Spanish nationalism – is the nationalism asserts that Spaniards are a nation and promotes the cultural unity of Spaniards. It has been typically been closely tied to the conceptions of a Castilian-based culture. The Castilian language became the Spanish language. Other expressions of Spanish nationalism have included pan-Iberianism and pan-Hispanism. The origins of Spanish nationalism have been claimed to have begun with theReconquista – beginning with the victory of Catholic forces against Muslim Moor forces in Granada in 1492 that resulted in a surge patriotic sentiment amongst Catholic Spaniards.
 The development of Spanish nationalism has been tied to the state-building process of the Castillian-ruled Spanish monarchy. Just as in all other Western European nation-states (Portugal, France and England), the shaping of an authoritarian monarchy as of the late Middle Ages gave rise to the parallel secular development of the State and Nation in Spain under the Spanish Monarchy’s successive territorial conformations.
As occurred in each one of these cases, the national identity and the territorial structure proper gave rise to many different outcomes in the end, but always – and also in the case of Spain – as a result of the way in which the institutions responded to the economic and social dynamic (at times despite these very institutions) and not fully flourishing in their contemporary aspect until the Old Regime had succumbed.
The clearest-cut identification factor existed throughout this ethnic-religious period in the form of “Old Christian” status. At the end of this period (18th century), the linguistic identification factor was gradually accentuated revolving around the Castilian with new institutions such as the Spanish Royal Academy. Historically, Spanish nationalism emerged with liberalism, and in the Spanish War of Independence against Napoleon I of France. Since 1808 we can talk about nationalism in Spain: ethnic patriotism became fully national, at least among the elite. This was unmistekabily the work of liberals. The modernizing elites used the occasion to try to impose a programme of social and political changes, and the method was to launch the revolutionary idea of the nation as the holder of sovereignty.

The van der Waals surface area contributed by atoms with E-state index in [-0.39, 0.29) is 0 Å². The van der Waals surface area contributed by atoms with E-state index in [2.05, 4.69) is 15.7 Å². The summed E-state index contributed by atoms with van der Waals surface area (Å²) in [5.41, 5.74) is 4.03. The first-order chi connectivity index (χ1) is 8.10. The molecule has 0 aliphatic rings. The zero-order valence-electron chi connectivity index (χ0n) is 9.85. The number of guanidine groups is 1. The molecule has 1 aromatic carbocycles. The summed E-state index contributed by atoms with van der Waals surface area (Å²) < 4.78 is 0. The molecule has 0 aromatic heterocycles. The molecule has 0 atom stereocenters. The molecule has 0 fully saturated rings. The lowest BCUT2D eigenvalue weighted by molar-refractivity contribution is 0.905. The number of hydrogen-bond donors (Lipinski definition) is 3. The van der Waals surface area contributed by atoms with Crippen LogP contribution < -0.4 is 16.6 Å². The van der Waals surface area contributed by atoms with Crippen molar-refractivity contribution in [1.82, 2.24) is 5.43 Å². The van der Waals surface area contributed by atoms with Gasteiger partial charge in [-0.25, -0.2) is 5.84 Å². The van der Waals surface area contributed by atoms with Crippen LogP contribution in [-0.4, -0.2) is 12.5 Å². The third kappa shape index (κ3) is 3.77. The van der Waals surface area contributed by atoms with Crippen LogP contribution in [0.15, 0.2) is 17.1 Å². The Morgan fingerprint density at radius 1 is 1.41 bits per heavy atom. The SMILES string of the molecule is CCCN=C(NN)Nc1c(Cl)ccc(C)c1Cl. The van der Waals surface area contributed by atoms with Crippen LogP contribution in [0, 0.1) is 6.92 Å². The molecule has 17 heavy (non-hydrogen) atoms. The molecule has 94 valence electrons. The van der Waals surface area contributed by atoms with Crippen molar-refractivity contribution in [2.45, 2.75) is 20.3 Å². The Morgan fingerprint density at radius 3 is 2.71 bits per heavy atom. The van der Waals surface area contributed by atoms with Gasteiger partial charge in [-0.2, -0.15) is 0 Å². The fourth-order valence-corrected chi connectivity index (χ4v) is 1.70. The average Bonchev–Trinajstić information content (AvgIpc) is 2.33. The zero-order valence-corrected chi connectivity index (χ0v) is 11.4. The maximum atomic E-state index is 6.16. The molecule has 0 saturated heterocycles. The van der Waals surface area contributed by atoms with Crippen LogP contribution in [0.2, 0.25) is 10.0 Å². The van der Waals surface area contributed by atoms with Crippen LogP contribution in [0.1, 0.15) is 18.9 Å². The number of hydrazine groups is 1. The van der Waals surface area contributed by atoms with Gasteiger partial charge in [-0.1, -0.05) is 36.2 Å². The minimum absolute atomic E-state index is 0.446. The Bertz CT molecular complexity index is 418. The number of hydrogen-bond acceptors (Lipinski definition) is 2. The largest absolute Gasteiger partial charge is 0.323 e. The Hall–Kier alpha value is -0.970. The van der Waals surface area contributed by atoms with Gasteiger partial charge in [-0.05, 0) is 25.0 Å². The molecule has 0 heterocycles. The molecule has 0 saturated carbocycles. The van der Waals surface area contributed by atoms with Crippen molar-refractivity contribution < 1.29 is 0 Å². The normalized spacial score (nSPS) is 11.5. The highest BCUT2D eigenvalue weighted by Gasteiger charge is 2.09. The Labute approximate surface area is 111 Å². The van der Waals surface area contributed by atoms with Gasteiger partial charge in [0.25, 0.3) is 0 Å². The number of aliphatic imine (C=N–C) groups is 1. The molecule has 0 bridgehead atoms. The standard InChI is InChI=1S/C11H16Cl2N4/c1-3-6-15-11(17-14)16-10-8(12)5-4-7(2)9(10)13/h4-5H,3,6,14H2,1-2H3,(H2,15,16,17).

The national myth was mobilising against a foreign army and againstcollaborationist with José Bonaparte, regarded as non-Spanish (afrancesados). The Spanish liberals resorted to the identification between patriotism and the defense of liberty: as the Asturian deputy Agustín Argüelles while presented the Constitution of 1812, “Spaniards, you now have a homeland.” Since then, it has often changed its contents and its ideological and political proposals: successively doceañista, esparterista, even briefly iberista(advocating union with Portugal in the dynastic crisis of 1868).
The Carlism, who was a defensive movement of Old Regime, did not regard the adjective “national” with any esteem (national sovereignty, National Guard national properties… were the vocabulary of liberals, particularly since moreprogresistas). However, the Spanish nationalism that demonstrated to be decisive in the twentieth century came from the frustration due to the disaster of 1898, that has been called regenerationism, claimed from movements very opposite one another: the ruling bourbon-dynastics (Francisco Silvela,Eduardo Dato, Antonio Maura), the republican opposition (that only had a contradictory and brief stay in power) and even the army (1917 crisis and dictatorships of Miguel Primo de Rivera and Francisco Franco).